The attorneys in the seven offices of the Manuel Solis Law Firm have years of experience in immigration law. We understand—some of us from personal experience—that a loved one’s immigration status can severely affect families. We’re committed to helping people get in the best position to pursue the life they want for themselves and their families. But the process can be complicated, and that’s why we want to help you.
Obtaining permanent residency in the United States can be achieved in different ways. The most common ways people attain permanent residency is by:
- Having an immediate family member who is a citizen or permanent resident
- Legally working for a company in the U.S.
- Requesting political asylum
- Investing financially in the country
Many Hispanic immigrants in the U.S. wish to become American citizens. If you have been a permanent resident for more than five years, or if your spouse is a U.S. citizen and you have been a permanent resident for three years, you may apply to become a citizen. To apply, you must:
- Be older than 21
- Have “good moral character”
- Have a basic knowledge of American history
- Be able to speak, read and write basic English
Deportation is the act of forcibly removing people from the U.S. due to various violations of immigration law.
If you are detained by immigration officials, you have the right not to sign any documents. You may be threatened with jail, however. The best thing you can do if you find yourself threatened with deportation is to consult a lawyer. You will be forced to appear before an immigration judge, who will render a decision.
If you’ve already been the subject of deportation proceedings and you were unable to win your case, there is still hope. You have the right to appeal the decision, but an appeal typically must be filed within 30 days, so act quickly.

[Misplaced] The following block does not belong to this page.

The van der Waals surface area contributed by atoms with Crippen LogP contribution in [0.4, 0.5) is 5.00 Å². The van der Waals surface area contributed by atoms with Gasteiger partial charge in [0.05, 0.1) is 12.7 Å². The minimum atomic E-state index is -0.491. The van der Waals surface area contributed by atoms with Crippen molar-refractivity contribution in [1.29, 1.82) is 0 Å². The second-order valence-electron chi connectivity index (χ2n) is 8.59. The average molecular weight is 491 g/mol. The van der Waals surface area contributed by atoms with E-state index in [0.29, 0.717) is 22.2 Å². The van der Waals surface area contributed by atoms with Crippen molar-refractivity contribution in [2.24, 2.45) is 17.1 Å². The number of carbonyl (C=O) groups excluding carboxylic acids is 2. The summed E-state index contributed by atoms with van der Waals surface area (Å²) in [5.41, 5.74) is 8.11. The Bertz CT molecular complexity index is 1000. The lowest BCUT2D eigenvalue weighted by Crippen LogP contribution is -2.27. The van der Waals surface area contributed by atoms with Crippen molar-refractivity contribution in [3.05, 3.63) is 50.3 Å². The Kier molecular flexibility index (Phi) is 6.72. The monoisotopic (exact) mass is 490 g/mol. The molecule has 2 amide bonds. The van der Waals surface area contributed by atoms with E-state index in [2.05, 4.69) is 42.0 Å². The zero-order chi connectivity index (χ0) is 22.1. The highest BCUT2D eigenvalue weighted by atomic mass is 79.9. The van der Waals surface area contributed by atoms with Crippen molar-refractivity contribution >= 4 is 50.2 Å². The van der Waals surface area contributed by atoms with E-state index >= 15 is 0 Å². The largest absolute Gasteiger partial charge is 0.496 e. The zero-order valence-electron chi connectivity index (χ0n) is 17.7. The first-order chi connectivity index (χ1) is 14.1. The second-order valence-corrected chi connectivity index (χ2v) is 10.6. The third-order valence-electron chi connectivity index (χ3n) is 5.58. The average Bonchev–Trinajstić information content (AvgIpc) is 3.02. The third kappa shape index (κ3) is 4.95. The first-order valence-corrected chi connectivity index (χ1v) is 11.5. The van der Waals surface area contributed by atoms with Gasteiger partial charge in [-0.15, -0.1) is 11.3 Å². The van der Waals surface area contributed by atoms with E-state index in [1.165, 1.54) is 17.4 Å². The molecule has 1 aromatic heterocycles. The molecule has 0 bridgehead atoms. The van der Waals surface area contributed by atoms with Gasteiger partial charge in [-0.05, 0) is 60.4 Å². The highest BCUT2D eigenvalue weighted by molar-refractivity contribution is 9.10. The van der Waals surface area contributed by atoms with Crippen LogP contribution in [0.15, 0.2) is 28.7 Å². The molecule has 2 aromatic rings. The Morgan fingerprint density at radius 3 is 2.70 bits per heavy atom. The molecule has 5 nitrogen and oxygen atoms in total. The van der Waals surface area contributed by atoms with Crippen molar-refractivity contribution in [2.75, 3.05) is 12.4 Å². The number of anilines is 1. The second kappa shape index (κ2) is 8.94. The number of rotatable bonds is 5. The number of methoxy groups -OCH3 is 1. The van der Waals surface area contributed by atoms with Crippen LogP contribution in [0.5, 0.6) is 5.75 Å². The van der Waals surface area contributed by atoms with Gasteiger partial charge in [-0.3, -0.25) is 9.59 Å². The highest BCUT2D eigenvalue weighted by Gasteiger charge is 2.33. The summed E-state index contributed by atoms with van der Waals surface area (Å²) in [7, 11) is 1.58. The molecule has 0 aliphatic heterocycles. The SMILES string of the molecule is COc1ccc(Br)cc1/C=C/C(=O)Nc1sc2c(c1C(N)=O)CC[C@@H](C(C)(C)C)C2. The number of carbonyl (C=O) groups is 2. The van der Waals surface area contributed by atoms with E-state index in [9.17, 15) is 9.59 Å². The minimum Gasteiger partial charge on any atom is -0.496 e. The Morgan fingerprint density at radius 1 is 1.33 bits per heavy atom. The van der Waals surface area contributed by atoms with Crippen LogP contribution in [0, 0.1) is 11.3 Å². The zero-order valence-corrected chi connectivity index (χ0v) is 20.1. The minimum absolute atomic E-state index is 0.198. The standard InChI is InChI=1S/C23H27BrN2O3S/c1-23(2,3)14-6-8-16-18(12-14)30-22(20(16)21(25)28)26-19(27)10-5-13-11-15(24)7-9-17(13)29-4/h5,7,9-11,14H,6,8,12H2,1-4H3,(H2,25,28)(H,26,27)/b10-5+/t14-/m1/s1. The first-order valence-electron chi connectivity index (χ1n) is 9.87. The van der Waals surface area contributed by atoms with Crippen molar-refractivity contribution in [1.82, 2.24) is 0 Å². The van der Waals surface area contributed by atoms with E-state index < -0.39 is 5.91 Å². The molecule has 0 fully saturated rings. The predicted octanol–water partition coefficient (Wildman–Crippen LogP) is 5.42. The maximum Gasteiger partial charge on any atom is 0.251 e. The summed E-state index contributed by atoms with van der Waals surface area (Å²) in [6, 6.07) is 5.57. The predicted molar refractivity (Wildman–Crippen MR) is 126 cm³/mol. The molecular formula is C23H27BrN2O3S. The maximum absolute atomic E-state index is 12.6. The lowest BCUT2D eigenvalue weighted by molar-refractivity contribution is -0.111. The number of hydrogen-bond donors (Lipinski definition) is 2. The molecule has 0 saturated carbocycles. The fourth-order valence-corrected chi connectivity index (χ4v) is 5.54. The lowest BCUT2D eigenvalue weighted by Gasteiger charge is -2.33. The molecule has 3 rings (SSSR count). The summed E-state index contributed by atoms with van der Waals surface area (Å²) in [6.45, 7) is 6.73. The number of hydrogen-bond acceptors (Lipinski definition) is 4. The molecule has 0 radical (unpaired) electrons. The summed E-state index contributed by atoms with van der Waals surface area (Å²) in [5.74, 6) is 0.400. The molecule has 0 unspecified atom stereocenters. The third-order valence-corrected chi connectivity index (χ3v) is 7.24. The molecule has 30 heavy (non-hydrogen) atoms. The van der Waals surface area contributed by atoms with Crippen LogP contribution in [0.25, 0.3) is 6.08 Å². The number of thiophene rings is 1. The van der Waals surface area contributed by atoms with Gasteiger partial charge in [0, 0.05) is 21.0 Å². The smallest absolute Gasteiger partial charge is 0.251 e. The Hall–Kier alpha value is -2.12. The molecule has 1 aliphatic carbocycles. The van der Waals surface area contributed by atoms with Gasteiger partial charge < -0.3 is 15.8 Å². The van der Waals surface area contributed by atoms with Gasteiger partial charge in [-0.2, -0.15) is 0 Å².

The Manuel Solis Law Firm can help boost your odds of success with our years of experience in the complicated field of immigration law. Everyone makes mistakes, including judges, but it takes a dedicated and experienced immigration attorney to find the mistake and get it right the second time around. We’ll take your appeal to the highest levels of government if necessary.
The list of available visas is long. Each has its own rules and is used for different purposes. Some are valid for days, others for years. If you have questions as you seek a visa, you should speak with an immigration attorney at the Manuel Solis Law Firm. We pride ourselves on helping immigrants pursue the life they want to live.
Types of Visas
- Tourist visas: These are short-term visas for people who come to the U.S. on business or pleasure. Citizens of some countries may be eligible to visit the U.S. for 90 days without obtaining a visa.
- Visas for investors and traders: People opening businesses can get a visa to come to the U.S. from a country that has a trade deal with the U.S.
- Student visas: People who want to study in America may be eligible for a student visa and an internship in their field of study.
- Professional and specialty occupation visas: Professional workers with a bachelor’s degree or higher (or equivalent experience) are eligible for a visa if an employer will pay them the same as a comparable American worker.
- Exchange visas: People who come to the U.S. in an approved exchange program may be eligible.
- Fiancé(e) visas: A U.S. citizen abroad can get a visa for a fiancé(e) to come to the U.S. for marriage. The marriage must take place within 90 days of arrival.
- Company visas: These are available to executives, managers and some employees who are transferred to the U.S. by foreign companies. People with this type of visa can apply for permanent residence status without obtaining a certificate of work.
- Visas for artists and athletes: There are visas for artists, models, athletes, coaches and others.
- Religious visas: Religious workers and missionaries can apply in this category.
If you need help with any immigration-related matter, you should contact us by filling out the form on this page. Anything you tell us is confidential.
Fill out the simple form below, and we will contact you quickly about your case.